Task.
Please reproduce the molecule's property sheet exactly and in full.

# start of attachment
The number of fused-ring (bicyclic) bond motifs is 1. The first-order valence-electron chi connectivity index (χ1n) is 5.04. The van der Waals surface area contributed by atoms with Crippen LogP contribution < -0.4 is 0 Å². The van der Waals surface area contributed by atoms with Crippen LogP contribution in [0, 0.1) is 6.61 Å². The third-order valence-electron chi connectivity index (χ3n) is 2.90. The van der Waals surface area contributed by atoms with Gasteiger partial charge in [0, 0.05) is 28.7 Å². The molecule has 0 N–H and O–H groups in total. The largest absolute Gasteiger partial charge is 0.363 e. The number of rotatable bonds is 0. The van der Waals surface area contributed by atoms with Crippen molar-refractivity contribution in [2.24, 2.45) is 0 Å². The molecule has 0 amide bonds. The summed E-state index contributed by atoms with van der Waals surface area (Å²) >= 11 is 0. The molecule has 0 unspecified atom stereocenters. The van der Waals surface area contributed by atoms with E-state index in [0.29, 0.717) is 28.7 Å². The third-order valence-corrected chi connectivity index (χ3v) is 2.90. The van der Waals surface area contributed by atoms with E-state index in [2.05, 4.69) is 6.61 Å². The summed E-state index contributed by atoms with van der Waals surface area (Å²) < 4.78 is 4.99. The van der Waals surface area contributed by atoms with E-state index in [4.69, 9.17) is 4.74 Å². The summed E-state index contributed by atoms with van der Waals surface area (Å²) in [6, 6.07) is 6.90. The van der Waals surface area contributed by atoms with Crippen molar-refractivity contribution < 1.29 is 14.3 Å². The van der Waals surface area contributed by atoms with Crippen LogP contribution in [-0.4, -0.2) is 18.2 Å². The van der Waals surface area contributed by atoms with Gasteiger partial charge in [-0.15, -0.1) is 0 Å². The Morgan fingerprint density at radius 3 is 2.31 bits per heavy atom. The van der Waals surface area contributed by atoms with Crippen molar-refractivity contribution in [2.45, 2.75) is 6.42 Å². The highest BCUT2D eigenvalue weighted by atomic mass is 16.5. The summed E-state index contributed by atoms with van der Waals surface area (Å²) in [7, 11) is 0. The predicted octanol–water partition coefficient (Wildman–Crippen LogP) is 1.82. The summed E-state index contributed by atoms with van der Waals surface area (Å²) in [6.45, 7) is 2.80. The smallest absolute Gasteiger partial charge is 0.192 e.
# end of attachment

The number of fused-ring (bicyclic) bond motifs is 1. The first-order valence-electron chi connectivity index (χ1n) is 5.04. The van der Waals surface area contributed by atoms with Crippen LogP contribution < -0.4 is 0 Å². The van der Waals surface area contributed by atoms with Crippen LogP contribution in [0, 0.1) is 6.61 Å². The third-order valence-electron chi connectivity index (χ3n) is 2.90. The van der Waals surface area contributed by atoms with Gasteiger partial charge in [0, 0.05) is 28.7 Å². The molecule has 0 N–H and O–H groups in total. The largest absolute Gasteiger partial charge is 0.363 e. The number of rotatable bonds is 0. The van der Waals surface area contributed by atoms with Crippen molar-refractivity contribution in [2.24, 2.45) is 0 Å². The molecule has 0 amide bonds. The summed E-state index contributed by atoms with van der Waals surface area (Å²) >= 11 is 0. The molecule has 0 unspecified atom stereocenters. The van der Waals surface area contributed by atoms with E-state index in [0.29, 0.717) is 28.7 Å². The third-order valence-corrected chi connectivity index (χ3v) is 2.90. The van der Waals surface area contributed by atoms with E-state index in [2.05, 4.69) is 6.61 Å². The summed E-state index contributed by atoms with van der Waals surface area (Å²) < 4.78 is 4.99. The van der Waals surface area contributed by atoms with E-state index in [4.69, 9.17) is 4.74 Å². The summed E-state index contributed by atoms with van der Waals surface area (Å²) in [6, 6.07) is 6.90. The van der Waals surface area contributed by atoms with Crippen molar-refractivity contribution < 1.29 is 14.3 Å². The van der Waals surface area contributed by atoms with Crippen LogP contribution in [-0.4, -0.2) is 18.2 Å². The van der Waals surface area contributed by atoms with Gasteiger partial charge in [-0.15, -0.1) is 0 Å². The Morgan fingerprint density at radius 3 is 2.31 bits per heavy atom. The van der Waals surface area contributed by atoms with Crippen molar-refractivity contribution in [2.45, 2.75) is 6.42 Å². The highest BCUT2D eigenvalue weighted by atomic mass is 16.5. The summed E-state index contributed by atoms with van der Waals surface area (Å²) in [7, 11) is 0. The predicted octanol–water partition coefficient (Wildman–Crippen LogP) is 1.82. The summed E-state index contributed by atoms with van der Waals surface area (Å²) in [6.45, 7) is 2.80. The smallest absolute Gasteiger partial charge is 0.192 e.